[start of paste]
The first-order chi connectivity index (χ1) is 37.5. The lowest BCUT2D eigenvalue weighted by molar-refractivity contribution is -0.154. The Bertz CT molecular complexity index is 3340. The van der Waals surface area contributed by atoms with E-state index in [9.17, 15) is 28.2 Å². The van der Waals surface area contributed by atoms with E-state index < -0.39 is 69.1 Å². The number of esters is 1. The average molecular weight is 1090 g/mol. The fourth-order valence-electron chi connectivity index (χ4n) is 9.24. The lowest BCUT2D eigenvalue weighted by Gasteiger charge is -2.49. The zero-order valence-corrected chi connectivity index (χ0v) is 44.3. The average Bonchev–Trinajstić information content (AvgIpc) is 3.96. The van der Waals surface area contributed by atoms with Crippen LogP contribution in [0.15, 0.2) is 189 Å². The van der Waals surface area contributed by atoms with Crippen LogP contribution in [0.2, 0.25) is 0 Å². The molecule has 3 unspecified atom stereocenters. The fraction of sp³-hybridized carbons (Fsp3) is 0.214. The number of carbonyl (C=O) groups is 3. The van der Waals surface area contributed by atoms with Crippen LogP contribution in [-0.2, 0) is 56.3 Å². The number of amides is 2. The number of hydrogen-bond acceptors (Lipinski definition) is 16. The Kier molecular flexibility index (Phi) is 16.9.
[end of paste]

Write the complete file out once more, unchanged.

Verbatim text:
The first-order chi connectivity index (χ1) is 37.5. The lowest BCUT2D eigenvalue weighted by molar-refractivity contribution is -0.154. The Bertz CT molecular complexity index is 3340. The van der Waals surface area contributed by atoms with E-state index in [9.17, 15) is 28.2 Å². The van der Waals surface area contributed by atoms with E-state index < -0.39 is 69.1 Å². The number of esters is 1. The average molecular weight is 1090 g/mol. The fourth-order valence-electron chi connectivity index (χ4n) is 9.24. The lowest BCUT2D eigenvalue weighted by Gasteiger charge is -2.49. The zero-order valence-corrected chi connectivity index (χ0v) is 44.3. The average Bonchev–Trinajstić information content (AvgIpc) is 3.96. The van der Waals surface area contributed by atoms with Crippen LogP contribution in [0.15, 0.2) is 189 Å². The van der Waals surface area contributed by atoms with Crippen LogP contribution in [0.2, 0.25) is 0 Å². The molecule has 3 unspecified atom stereocenters. The fraction of sp³-hybridized carbons (Fsp3) is 0.214. The number of carbonyl (C=O) groups is 3. The van der Waals surface area contributed by atoms with Crippen LogP contribution in [-0.2, 0) is 56.3 Å². The number of amides is 2. The number of hydrogen-bond acceptors (Lipinski definition) is 16. The Kier molecular flexibility index (Phi) is 16.9.